Since the late 1980s, when the crack epidemic was at its peak, schools have not only begun putting security cameras everywhere but have also enforced the infamous “zero tolerance” policies which are virtually present in every school. Originally, these zero tolerance policies were meant to crack down specifically on drugs, alcohol, and weapons, but nowadays can mean quite literally anything that vaguely fits that category, from prescription medicine to steak knives to even harmless things like toys and nail clippers. Punishments are extremely harsh, the very least worst would possibly be a 3-day suspension, but worse could be a far longer suspension or even expulsion, and in many cases arrest.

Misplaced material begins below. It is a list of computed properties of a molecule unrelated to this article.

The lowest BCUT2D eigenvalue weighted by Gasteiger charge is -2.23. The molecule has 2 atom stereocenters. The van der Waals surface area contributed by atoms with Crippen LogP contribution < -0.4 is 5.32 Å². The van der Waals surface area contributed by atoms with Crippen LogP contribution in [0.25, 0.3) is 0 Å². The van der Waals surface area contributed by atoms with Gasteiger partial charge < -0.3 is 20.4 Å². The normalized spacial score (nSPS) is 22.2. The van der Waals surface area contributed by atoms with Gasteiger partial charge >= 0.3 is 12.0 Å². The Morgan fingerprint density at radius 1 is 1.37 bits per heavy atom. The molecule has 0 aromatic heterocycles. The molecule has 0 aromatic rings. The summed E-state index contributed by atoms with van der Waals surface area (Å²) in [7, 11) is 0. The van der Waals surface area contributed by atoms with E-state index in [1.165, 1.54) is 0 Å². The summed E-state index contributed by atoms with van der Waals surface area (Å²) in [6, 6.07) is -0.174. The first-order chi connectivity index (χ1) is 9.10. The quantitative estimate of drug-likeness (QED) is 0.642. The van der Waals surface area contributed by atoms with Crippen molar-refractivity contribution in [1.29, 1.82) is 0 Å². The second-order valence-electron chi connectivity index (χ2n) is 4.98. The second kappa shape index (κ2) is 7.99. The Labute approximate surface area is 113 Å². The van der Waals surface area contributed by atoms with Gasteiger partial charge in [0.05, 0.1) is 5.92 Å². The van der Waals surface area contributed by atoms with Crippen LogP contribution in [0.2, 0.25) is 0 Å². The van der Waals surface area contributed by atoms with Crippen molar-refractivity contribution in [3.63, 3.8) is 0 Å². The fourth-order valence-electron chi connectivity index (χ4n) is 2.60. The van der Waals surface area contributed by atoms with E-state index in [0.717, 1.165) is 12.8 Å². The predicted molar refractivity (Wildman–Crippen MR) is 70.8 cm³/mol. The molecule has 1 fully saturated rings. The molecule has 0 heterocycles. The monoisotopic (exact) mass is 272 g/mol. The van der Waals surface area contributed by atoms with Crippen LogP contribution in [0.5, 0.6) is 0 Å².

Zero tolerance policies are not only unnecessarily and notoriously aggressive, but also largely ineffective. A study by the Indiana University by Russell J Skiba in August 2000 showed that zero tolerance policies were largely ineffective, including finding out that over 97% of zero tolerance punishments involved absolutely no drugs, guns, or alcohol.
Many schools are infamous for punishing students for rather minor offenses (from stealing money from a friend to even as simple as not bringing an ID card). Tactics used to instigate fear (which is what schools are looking for) among the student populace include security cameras (yet also ineffective), drug dog searches (more or less ineffective with a high false positive rate), police officer presence, and many other threats used by schools. Schools are known to punish even the tiniest of offenses with severe punishment.